Al Jazeera documentary on DRC minerals up for Emmy


Conflicted: The Fight Over Congo’s Minerals is nominated for an Emmy for Outstanding Business and Economic Reporting in a News Magazine. It’s one of five Fault Lines episodes nominated and one of ten nominations for Al Jazeera.

Despite being home to $24 trillion worth of untapped mineral reserves, the Democratic Republic of Congo remains one of the least developed countries in the world.

Conflicted: The Fight Over Congo’s Minerals investigates the impact of the Dodd-Frank Wall Street Reform and Consumer Protection Act’s Section 1502, added in 2010, which requires publicly traded companies to track whether their products contain conflict-minerals from the DRC.

Fault Lines’ Anjali Kamat travels to the eastern hills of the country, where tantalum, tungsten and tin are mined by hand before making their way into electronic devices across the world.

She discovers that after the law was passed, the mineral trade in eastern Congo came to a standstill, as buyers took their business elsewhere.

“We are working now at 20 per cent of our normal capacity,’ says John Kanyoni, managing director of Metachem Sarl. “[We’ve lost] a lot of money… Those who did that feeling that they helped Congo, they didn’t help Congo at all. It harmed thousands and thousands of Congolese.’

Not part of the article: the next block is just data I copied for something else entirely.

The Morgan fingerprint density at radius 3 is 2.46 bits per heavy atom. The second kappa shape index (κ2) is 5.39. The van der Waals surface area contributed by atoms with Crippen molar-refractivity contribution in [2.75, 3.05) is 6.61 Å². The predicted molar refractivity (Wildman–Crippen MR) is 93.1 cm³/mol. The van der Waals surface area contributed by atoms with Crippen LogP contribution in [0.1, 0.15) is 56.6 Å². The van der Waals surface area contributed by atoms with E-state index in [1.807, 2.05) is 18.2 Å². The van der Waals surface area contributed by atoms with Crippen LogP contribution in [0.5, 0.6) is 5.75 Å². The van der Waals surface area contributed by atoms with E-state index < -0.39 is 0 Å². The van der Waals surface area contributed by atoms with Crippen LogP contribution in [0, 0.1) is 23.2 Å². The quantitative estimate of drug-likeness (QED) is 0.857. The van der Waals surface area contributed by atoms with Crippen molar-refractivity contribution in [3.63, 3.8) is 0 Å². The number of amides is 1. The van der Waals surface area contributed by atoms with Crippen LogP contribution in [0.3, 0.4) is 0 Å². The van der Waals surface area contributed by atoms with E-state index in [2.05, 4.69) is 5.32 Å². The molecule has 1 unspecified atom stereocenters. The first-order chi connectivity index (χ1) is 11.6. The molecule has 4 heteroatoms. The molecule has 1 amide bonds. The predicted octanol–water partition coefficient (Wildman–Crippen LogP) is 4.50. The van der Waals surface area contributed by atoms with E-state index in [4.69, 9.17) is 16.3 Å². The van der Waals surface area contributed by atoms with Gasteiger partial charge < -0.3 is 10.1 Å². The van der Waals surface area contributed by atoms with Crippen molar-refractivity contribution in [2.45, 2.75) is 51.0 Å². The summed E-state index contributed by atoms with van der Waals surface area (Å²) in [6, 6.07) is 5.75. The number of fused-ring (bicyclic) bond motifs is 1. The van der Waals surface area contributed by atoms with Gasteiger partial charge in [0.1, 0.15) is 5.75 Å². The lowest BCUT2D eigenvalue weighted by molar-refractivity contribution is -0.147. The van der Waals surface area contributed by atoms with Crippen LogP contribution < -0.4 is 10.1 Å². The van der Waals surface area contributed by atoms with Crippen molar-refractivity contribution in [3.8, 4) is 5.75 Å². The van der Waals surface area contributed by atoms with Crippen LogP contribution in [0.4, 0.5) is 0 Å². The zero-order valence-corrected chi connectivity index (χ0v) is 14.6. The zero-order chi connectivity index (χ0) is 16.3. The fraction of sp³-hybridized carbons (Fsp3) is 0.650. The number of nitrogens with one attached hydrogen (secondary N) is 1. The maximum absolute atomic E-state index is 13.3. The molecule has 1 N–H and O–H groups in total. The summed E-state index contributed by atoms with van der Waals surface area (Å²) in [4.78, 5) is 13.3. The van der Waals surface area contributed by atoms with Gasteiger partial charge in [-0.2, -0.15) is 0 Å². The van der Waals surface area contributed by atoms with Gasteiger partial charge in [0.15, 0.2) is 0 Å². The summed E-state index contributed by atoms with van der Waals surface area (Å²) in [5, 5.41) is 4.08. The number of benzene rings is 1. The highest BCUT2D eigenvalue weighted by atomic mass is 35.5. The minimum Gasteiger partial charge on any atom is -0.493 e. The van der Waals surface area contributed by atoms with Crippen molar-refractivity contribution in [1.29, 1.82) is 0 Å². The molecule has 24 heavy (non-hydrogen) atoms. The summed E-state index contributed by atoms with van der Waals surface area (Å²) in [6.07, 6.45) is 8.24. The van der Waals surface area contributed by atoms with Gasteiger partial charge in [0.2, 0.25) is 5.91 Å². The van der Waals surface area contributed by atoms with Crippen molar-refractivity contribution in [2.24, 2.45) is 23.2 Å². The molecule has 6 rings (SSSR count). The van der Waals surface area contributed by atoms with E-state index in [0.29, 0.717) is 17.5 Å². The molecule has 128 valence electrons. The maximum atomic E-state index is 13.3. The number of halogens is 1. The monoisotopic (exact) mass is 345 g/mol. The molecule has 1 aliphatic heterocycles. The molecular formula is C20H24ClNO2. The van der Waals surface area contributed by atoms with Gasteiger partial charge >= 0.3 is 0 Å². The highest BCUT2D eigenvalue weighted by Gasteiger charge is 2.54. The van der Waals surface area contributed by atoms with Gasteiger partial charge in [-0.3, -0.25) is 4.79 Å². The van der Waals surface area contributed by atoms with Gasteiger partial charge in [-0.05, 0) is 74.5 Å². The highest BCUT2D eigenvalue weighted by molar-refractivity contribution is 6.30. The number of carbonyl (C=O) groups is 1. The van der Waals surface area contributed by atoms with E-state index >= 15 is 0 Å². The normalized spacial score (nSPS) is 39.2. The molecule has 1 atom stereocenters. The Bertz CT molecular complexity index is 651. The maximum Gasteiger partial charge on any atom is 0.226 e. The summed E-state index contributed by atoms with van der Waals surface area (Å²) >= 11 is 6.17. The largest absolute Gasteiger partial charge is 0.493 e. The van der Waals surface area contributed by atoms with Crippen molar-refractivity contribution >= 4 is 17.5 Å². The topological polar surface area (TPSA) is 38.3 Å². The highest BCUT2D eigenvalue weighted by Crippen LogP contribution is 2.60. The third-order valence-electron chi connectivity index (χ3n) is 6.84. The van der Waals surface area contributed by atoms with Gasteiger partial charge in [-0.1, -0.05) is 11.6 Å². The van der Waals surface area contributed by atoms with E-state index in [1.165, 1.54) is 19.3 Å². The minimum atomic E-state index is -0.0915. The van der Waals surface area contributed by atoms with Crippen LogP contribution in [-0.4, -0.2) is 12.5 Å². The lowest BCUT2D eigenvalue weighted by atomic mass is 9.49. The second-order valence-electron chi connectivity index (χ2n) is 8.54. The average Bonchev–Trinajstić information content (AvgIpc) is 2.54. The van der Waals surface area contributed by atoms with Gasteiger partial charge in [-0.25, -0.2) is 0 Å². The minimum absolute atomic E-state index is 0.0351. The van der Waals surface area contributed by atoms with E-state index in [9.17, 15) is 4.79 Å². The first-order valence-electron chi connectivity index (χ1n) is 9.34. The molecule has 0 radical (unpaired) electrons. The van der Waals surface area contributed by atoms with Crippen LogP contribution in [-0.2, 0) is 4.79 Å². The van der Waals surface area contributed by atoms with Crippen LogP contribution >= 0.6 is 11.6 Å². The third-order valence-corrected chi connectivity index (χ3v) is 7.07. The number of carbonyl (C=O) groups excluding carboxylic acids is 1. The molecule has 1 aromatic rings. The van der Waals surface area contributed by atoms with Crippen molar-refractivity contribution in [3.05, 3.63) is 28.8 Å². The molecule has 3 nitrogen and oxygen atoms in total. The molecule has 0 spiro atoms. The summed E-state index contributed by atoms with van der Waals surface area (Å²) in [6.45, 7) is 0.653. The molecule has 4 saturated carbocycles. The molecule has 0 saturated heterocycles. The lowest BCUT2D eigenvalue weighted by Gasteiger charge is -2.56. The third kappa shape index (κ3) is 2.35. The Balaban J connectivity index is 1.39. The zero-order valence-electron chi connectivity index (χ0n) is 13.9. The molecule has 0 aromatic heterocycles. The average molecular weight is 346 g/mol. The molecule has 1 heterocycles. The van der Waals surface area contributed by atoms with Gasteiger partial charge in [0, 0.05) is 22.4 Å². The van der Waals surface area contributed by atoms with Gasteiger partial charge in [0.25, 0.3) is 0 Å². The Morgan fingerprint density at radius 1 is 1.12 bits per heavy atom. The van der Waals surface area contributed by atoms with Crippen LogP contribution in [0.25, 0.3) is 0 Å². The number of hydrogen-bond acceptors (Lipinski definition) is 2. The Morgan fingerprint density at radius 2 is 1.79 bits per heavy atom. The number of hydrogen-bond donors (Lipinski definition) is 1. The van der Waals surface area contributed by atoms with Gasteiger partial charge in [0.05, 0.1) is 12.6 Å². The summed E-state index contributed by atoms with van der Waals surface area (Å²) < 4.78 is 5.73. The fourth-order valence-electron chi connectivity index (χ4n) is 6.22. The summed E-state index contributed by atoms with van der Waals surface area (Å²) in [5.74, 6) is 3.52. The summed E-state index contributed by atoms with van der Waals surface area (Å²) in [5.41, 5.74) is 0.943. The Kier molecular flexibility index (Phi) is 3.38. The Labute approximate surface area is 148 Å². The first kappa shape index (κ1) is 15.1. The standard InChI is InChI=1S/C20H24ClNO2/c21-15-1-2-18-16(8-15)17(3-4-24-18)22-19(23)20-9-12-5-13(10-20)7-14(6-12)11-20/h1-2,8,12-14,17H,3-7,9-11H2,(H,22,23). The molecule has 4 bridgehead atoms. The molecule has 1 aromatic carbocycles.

After finding evidence of fraud and smuggling, Fault Lines questions why advocacy groups who campaigned for Section 1502 claim it has been a success, and if some of biggest brands in the tech industry should really be claiming to be sourcing conflict-free and taking credit for reducing violence in the DRC.

Congolese journalist Caleb Kabanda worked on the documentary as Fault Lines’ fixer, while another local journalist and photographer, Pascal Bashombana, helped with research, pre-production and translation. Kenyan Franklyn Odhiambo also contributed to the translation and transcription.

The 37th Annual News and Documentary Emmy Awards are being held in New York next Wednesday, 21 September 2016.

Watch the full 24-minute documentary:


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